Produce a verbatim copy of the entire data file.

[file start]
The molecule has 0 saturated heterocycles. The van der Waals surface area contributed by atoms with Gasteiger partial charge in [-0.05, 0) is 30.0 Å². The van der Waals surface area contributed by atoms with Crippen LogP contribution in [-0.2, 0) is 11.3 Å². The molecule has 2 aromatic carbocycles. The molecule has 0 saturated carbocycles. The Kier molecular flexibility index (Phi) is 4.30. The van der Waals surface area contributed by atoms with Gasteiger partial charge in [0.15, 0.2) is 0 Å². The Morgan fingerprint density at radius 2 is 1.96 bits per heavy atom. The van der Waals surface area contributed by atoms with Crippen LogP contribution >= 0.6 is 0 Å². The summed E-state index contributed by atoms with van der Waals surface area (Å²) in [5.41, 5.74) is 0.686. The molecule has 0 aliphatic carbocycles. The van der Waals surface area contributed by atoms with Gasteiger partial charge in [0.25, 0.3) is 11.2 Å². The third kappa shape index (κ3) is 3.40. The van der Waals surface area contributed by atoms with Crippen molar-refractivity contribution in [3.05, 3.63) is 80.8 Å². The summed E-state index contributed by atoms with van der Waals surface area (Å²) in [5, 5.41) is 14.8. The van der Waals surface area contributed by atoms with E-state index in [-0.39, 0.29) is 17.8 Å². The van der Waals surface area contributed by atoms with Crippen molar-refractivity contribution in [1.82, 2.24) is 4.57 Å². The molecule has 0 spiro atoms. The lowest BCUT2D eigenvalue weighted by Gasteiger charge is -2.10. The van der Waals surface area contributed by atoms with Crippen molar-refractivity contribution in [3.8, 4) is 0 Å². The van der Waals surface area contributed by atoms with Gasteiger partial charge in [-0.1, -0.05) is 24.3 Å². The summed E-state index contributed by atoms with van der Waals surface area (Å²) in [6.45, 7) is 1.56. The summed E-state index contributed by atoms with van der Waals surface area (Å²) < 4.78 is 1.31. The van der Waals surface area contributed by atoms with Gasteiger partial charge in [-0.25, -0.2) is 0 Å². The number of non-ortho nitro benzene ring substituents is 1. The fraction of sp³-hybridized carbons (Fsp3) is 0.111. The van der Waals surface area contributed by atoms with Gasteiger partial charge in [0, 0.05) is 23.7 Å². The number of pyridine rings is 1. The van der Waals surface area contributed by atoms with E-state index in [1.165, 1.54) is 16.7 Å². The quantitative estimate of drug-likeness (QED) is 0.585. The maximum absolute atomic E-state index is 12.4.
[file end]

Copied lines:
The molecule has 0 saturated heterocycles. The van der Waals surface area contributed by atoms with Gasteiger partial charge in [-0.05, 0) is 30.0 Å². The van der Waals surface area contributed by atoms with Crippen LogP contribution in [-0.2, 0) is 11.3 Å². The molecule has 2 aromatic carbocycles. The molecule has 0 saturated carbocycles. The Kier molecular flexibility index (Phi) is 4.30. The van der Waals surface area contributed by atoms with Gasteiger partial charge in [0.15, 0.2) is 0 Å². The Morgan fingerprint density at radius 2 is 1.96 bits per heavy atom. The van der Waals surface area contributed by atoms with Crippen LogP contribution >= 0.6 is 0 Å². The summed E-state index contributed by atoms with van der Waals surface area (Å²) in [5.41, 5.74) is 0.686. The molecule has 0 aliphatic carbocycles. The van der Waals surface area contributed by atoms with Gasteiger partial charge in [0.25, 0.3) is 11.2 Å². The third kappa shape index (κ3) is 3.40. The van der Waals surface area contributed by atoms with Crippen molar-refractivity contribution in [3.05, 3.63) is 80.8 Å². The summed E-state index contributed by atoms with van der Waals surface area (Å²) in [5, 5.41) is 14.8. The van der Waals surface area contributed by atoms with E-state index in [-0.39, 0.29) is 17.8 Å². The van der Waals surface area contributed by atoms with Crippen molar-refractivity contribution in [1.82, 2.24) is 4.57 Å². The molecule has 0 spiro atoms. The lowest BCUT2D eigenvalue weighted by Gasteiger charge is -2.10. The van der Waals surface area contributed by atoms with Crippen molar-refractivity contribution in [3.8, 4) is 0 Å². The van der Waals surface area contributed by atoms with Gasteiger partial charge in [-0.1, -0.05) is 24.3 Å². The summed E-state index contributed by atoms with van der Waals surface area (Å²) in [6.45, 7) is 1.56. The summed E-state index contributed by atoms with van der Waals surface area (Å²) < 4.78 is 1.31. The van der Waals surface area contributed by atoms with Gasteiger partial charge in [-0.25, -0.2) is 0 Å². The number of non-ortho nitro benzene ring substituents is 1. The fraction of sp³-hybridized carbons (Fsp3) is 0.111. The van der Waals surface area contributed by atoms with Gasteiger partial charge in [0, 0.05) is 23.7 Å². The number of pyridine rings is 1. The van der Waals surface area contributed by atoms with E-state index in [1.165, 1.54) is 16.7 Å². The quantitative estimate of drug-likeness (QED) is 0.585. The maximum absolute atomic E-state index is 12.4.